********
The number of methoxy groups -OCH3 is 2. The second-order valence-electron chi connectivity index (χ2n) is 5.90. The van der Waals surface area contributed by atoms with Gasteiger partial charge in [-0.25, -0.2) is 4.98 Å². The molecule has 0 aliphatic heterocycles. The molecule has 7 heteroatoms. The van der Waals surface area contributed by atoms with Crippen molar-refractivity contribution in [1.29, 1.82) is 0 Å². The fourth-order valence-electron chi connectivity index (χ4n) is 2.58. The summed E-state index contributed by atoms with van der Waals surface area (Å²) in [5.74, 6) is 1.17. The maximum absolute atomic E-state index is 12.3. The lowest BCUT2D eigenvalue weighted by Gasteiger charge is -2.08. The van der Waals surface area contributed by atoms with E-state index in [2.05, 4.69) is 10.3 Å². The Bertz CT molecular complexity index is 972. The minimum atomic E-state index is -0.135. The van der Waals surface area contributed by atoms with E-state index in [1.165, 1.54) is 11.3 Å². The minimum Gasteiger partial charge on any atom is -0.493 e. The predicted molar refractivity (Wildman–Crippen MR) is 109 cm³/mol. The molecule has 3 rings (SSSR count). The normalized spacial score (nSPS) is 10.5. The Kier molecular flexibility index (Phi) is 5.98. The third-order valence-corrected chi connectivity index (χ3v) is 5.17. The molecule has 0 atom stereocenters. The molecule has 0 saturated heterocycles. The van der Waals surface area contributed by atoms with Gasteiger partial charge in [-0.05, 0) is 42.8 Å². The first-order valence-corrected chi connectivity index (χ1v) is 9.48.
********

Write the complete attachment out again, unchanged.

The number of methoxy groups -OCH3 is 2. The second-order valence-electron chi connectivity index (χ2n) is 5.90. The van der Waals surface area contributed by atoms with Gasteiger partial charge in [-0.25, -0.2) is 4.98 Å². The molecule has 0 aliphatic heterocycles. The molecule has 7 heteroatoms. The van der Waals surface area contributed by atoms with Crippen molar-refractivity contribution in [1.29, 1.82) is 0 Å². The fourth-order valence-electron chi connectivity index (χ4n) is 2.58. The summed E-state index contributed by atoms with van der Waals surface area (Å²) in [5.74, 6) is 1.17. The maximum absolute atomic E-state index is 12.3. The lowest BCUT2D eigenvalue weighted by Gasteiger charge is -2.08. The van der Waals surface area contributed by atoms with E-state index in [2.05, 4.69) is 10.3 Å². The Bertz CT molecular complexity index is 972. The minimum atomic E-state index is -0.135. The van der Waals surface area contributed by atoms with E-state index in [1.165, 1.54) is 11.3 Å². The minimum Gasteiger partial charge on any atom is -0.493 e. The predicted molar refractivity (Wildman–Crippen MR) is 109 cm³/mol. The molecule has 3 rings (SSSR count). The normalized spacial score (nSPS) is 10.5. The Kier molecular flexibility index (Phi) is 5.98. The third-order valence-corrected chi connectivity index (χ3v) is 5.17. The molecule has 0 atom stereocenters. The molecule has 0 saturated heterocycles. The van der Waals surface area contributed by atoms with Gasteiger partial charge in [-0.05, 0) is 42.8 Å². The first-order valence-corrected chi connectivity index (χ1v) is 9.48.